Stark County, Ohio, was a hotbed of farm implement manufacturing during the last half of the 19th century and first half of the 20th. While most of this activity was centered in Canton and Massillon, Alliance had at least two companies making farm implements.
The Nixon & Company made the Alliance shovel plow and the Cayuga Chief mowing machine during the 1860s and ‘70s and was the subject of a Let’s Talk Rusty Iron column in October, 2010.
Popular with farmers
The A. W. Coates & Company was another Alliance builder whose products seem to have gained popularity with farmers back in the “earlies,” although few have heard of the firm and information about it is scarce.
Amos Coates from eastern Pennsylvania loaded his wife Jane and all their possessions into a covered wagon in 1823 and “went west” to Marlboro Township in Stark County, Ohio. There, he settled on a farm, taught school and raised 12 children. A son, also named Amos, was born in 1834 and educated at the Marlboro Academy before learning machine casting.
The younger Amos Coates formed a partnership with J.D. Arnold, a brother-in-law, in Paris, Ohio. Arnold & Coates made miscellaneous castings and built plows, apparently doing a good business.
In 1852, Zenas Sanders, a Vermonter, patented a sulky-type dump rake on which the operator controlled the raising or lowering of the curved spring teeth by stepping forward or backward on two separate platforms, one ahead of the hinged axle and one behind.
Arnold & Coates secured manufacturing rights to the Sanders design and built these machines starting in 1855. The Sanders rake may not have been a success as the firm got out of the horse rake business after one season.
During the latter 1850s, in addition to his work at Arnold & Coates, Amos studied law under a Canton attorney. In 1860 he bought out Arnold, but the Civil War began and, in the fall of 1861, Coates sold the foundry and enlisted in General Fremont’s body guard as a lieutenant. While stationed at St. Louis, Missouri, Fremont was relieved of command and Lt. Coates was discharged or resigned.
Returning home in late 1861, Coates was admitted to the Ohio Bar and, in 1864, he moved to Alliance and established A.W. Coates & Company on Linden Avenue just south of the PFt.W&C railroad tracks. Here, he made plows, as well as a hay rake under the White patent – according to one account, 425 of the latter were turned out that first year.
Amos Coates had an inventive turn of mind. In 1860 he patented a chain pump that that had a series of open buckets attached to an endless chain or belt.
When placed atop a well, the lower end of the chain hung down into the water and as a crank was turned, the filled buckets were lifted and emptied into a spout at the top. 19 years later, he patented another plunger-type hand operated pump.
In 1876 Coates was awarded two patents, one for a boy’s pocket knife that had a rounded knob instead of a sharp point at the end of the blade. It was an improvement in the “pocket-knives of the kind ordinarily used by boys,” and the knob was intended “to prevent accidental injury resulting from the careless or thoughtless uses of the knife.” It sure would have limited the knife’s usefulness for the then popular boy’s game of mumblety-peg. Not forgetting the girls, he also patented a pair of scissors with metal knobs instead of points, so they could cut out “their little quilt patches, doll babies, etc….with perfect safety to the eyes and body.” It’s not clear if Coates manufactured these children’s tools, or the water pumps he invented.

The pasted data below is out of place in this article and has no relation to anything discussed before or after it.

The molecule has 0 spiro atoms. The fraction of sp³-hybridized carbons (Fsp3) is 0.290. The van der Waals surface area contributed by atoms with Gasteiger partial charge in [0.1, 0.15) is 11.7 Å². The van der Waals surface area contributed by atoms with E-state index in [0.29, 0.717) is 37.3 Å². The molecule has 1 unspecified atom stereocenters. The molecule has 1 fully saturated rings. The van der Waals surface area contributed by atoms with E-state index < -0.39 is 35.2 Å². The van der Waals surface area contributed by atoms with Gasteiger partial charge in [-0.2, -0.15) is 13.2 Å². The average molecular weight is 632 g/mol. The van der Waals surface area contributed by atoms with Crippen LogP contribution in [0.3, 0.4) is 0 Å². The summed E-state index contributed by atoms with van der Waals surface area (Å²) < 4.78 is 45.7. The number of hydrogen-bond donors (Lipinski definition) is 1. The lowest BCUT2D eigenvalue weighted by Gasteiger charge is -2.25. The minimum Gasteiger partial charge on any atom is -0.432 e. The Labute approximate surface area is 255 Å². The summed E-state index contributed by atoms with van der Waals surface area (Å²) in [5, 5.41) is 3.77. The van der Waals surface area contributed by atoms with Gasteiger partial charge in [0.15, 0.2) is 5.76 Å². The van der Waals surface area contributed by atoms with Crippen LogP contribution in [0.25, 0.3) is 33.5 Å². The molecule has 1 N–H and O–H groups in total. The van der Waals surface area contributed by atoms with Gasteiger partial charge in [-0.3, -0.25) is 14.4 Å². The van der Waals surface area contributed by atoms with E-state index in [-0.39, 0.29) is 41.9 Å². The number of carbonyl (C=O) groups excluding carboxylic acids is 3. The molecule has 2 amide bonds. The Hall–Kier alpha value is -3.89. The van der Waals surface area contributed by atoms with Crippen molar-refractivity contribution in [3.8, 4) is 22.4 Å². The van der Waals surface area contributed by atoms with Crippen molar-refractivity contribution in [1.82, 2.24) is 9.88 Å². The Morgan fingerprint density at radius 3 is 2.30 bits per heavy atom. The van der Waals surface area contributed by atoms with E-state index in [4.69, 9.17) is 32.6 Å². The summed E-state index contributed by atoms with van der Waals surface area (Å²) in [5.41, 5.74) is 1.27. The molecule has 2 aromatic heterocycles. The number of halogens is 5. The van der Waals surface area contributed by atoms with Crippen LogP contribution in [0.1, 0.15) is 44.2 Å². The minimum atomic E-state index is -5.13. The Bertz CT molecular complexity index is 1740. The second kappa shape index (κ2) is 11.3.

Mr. Coates’ most popular product was his “Superior Lock-Lever Hay & Grain Rake.” This was a sulky-type dump rake with an over-center toggle lever to hold the teeth down into working position and to raise them to dump the hay.
He invented the rake in 1865, and having discontinued manufacture of the White patent rake he built 300 of them for the 1866 season. In 1867, the year he received a patent for the thing, he built 1,110 copies of the new rake, reportedly being still 200 short of meeting demand.
In a news account written in 1868, it was reported that Coates was building 2,500 rakes for that year, 400 short of demand, and had found it necessary to give up plow manufacture due to the rush of making rakes.
The article gushed about the extent and modern equipment of the Coates factory and claimed that the rakes were shipped to “all the northeastern states; to West Virginia, Missouri, &c. One order has been shipped to Vienna, Austria, (and) one also to London, where its fame has worked without being introduced by the manufacturer.”
Coates served on Alliance City Council and ran unsuccessfully for the Ohio Senate as a Republican in 1875. In 1877 he built the Coates’ Block at a cost of $20,000, “one of the finest business structures in Alliance, the upper story of which is elegantly fitted up expressly for the meetings of the I. O. O. F.,” an organization of which Coates was a member. He and his wife Ada were the parents of nine children, six boys and three girls.
In 1888 the A.W. Coates Co. employed 26 hands and is listed in the first edition of the Farm Implement News Buyer’s Guide. The listing appears in the 1891 Buyer’s Guide, but not the 1893 edition, so the firm’s demise must have occurred about that time, maybe as a victim of the 1893 financial panic that spelled the end of so many enterprises.
One would think that if the Coates Lock-Lever hay rake was as popular as the accounts make it at least some trace of one would have survived, but I know of none, except for a few advertisements.
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